The Roundup: September 2017
The weather is getting colder, or wait….no it didn’t. Somehow September was warmer than August. Wisconsin is weird. This is another round-up.
Arcade Fire – Everything Now
Roughly 3 years after their big giant disco monster Reflektor, Arcade Fire return with more disco music. Only this time the catch is that it is not that enjoyable, creative, and one massive step backward. Reflektor, although long, took the band in a new direction, calling upon a multi-decade old era of music, but with a whimsical blend of cultural hi-jacking to create a Caribbean dance club hybrid. Everything Now has half of this formula, and without that charming other half what we are left with is pretty bland music, that while at times catchy, sounds like a collection of uninspired songs that check boxes. While I am not an Arcade Fire fan per say, I would never say they produced a ‘By the Numbers’ album until now. A real strange misstep for an aggressively original band.
Brand New – Science Fiction
Unless front-man Jessie Lacey has had a change of heart this is the final album by alt-rock darlings Brand New, a band that started as a Taking By Sunday spin-off and morphed into melancholy in rock form. Their evolution demonstrated a band willing to shed their history in order to allow for truly creative efforts to unfold. Pop-punk churned into emo-rock churned into a post-hardcore inspired alternative force. Science Fiction is a confounding album, as in some avenues it continues the trend of honoring the creative forces that really put the band on the map while on the other it dives head first into schlock power ballads and cringing guitar solos. It is a strange concoction that works except when it is not. Jessie Lacey’s heartfelt wallowing is encroached upon by half-hearted sway your lighter croonings that sabotage the good will being generated. Lacey seems to play in two realms, providing a swan song for Brand New’s split audience. The half that are (wrong) and love the earlier, pop-punk honorings, and the other (correct) half that came on board for the high-brow post/alt dreariness. Nice of him to wave good-bye to both, but I feel the former has long left the stadium, and no benefits are gained from acknowledging them.
Dälek – Endangered Philosophies
Dälek is the hip-hop underdog that never broke through into the big league despite its truly endless influence on big league acts like Death Grips, Run the Jewels, and Clipping.. After years of silence they resurfaced in 2016 with Asphalt for Eden, a true return to form, full of distorted dread and poisonous word play. Dälek seemed to be back in action, ready to pick-up from where they left off. So then a year later we get another Dälek album to our surprise, and for the first time ever I found their wall of dread to be, well, not very exciting. The instrumentation never seems to hit the high-marks established in previous works, and keeps things very basic and unevolved. As per normal, the word play is still a masterful intertwining of social justice, anger, and hopelessness, but somehow it all just never quite clicks the way it Dälek typically does. There is this by-the-numbers feeling that permeates throughout, and for an experimental hip-hop group to accomplish that something must be misfiring significantly. Still, Dälek is operating above their peers on many levels, which means a Dälek misfire is still not that bad.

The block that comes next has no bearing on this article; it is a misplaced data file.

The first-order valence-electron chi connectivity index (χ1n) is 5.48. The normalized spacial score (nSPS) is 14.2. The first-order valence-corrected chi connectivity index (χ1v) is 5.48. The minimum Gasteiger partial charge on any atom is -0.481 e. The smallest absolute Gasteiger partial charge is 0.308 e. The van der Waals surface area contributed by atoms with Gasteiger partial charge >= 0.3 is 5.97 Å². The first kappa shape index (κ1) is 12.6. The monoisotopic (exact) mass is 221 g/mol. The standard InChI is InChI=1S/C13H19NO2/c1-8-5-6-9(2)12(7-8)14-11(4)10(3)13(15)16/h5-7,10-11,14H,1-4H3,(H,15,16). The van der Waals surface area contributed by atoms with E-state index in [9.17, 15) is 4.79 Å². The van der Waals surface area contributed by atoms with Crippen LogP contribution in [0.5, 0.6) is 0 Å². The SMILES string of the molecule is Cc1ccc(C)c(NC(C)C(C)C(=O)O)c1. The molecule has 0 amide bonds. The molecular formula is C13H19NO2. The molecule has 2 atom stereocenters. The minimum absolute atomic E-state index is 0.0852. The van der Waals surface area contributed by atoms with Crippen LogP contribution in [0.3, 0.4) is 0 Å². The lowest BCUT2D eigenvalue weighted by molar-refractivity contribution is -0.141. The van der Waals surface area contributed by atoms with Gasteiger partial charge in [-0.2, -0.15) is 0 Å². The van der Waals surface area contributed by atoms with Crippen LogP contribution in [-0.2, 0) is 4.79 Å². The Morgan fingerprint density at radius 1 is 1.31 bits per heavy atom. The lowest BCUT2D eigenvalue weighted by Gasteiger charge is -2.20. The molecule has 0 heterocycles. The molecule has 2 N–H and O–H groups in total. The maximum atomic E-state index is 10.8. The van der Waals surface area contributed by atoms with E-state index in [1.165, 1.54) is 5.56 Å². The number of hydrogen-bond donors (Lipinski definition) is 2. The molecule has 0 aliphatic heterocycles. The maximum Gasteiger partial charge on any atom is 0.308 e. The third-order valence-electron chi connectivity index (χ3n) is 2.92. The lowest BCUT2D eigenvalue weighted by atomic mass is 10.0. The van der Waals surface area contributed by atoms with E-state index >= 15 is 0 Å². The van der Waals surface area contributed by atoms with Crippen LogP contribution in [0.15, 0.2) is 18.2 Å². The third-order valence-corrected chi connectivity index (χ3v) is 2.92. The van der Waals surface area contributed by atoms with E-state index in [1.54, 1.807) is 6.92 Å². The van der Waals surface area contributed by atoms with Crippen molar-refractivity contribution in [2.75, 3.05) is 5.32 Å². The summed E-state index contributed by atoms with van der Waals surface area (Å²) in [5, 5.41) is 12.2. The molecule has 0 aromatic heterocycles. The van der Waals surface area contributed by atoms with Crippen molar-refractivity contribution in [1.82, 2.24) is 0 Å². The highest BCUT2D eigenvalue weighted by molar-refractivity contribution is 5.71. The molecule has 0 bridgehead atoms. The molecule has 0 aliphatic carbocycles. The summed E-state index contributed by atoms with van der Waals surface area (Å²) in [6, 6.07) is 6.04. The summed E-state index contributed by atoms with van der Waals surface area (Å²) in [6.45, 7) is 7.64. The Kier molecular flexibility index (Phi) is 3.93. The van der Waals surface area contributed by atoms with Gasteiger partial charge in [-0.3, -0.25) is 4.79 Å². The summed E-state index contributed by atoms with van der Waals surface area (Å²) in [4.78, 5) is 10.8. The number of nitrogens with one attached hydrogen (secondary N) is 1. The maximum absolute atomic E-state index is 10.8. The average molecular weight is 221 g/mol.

Lana Del Rey – Lust For Life
I have known of Lana Del Rey for years now, probably heard a song or two, but this is the first time I actually sat, and stood, and cleaned, and wandered around, and listened to Lust For Life. Lana is a gifted song-writer and lyricist, capable of creating crushingly morose melodies and vocal play that leaves a listener wanting to call their mom and apologize for, well anything. In theory then, Lust For Life is a solid musical concoction, but cracks start to form around the 30 minute mark where you realize this train is not stopping yet and you are not even halfway done with the album. This is dense album, without many breaks, chances to breath, or more problematically, variations in the music. Each of the 16 songs has this plodding pace, this near lack of formation, just a molasses like existence that while depressingly beautiful is suffocating. In bite-sized chunks its a treat, all at once and its a stomach ache.
Foster The People – Sacred Hearts Club
After listening to this album the two words that came to my mind were “electronic toilet”. What a vapid exercise in tolerance this 42 minute digital shit-heap is. Foster The People seem eager to pull a Maroon 5, and ditch any instruments for by the numbers electronic rhythms which begs the question, does anyone actually do anything in this band? Probadbly not because it appears no thought went into this formulaic cash-grab dumpster of bleep-bloops. I don’t know if the band actual playing instruments would have helped, but the best song, the minute and twenty second Orange Dream, does leave one wondering.
Burn any store down that has this album in it
Gorillaz – Humanz
I feel I did this album a disservice by only giving it a single listen. This is an involved album, as nearly all Gorillaz albums are, overflowing with layered nuances and creative interjections. Now, that is far from stating that Gorillaz are perfect, as for as many Kids With Guns, there have been….well a lot of Plastic Beach. I get the sense Humanz will not be charting the top of the best of lists. The reaction, as far as I can tell, has been positive, but not Demon Dayz level exasperation. Perhaps that is simply because the fake monkey band is no longer culturally in vogue. It is a shame too because this fifth album, even on one listen, is a sound collection of songs. That is what it boils down to, a great mix of songs. There are a few ‘meh’ songs in the bunch, but this is another high-quality Gorillaz album that the weirdos will gather around to get stoned too, and the straight-laced kiddos will find too strange to really appreciate aside from a song or two. I like that. I like this album.
Tyler, The Creator – Scum Fuck Flower Boy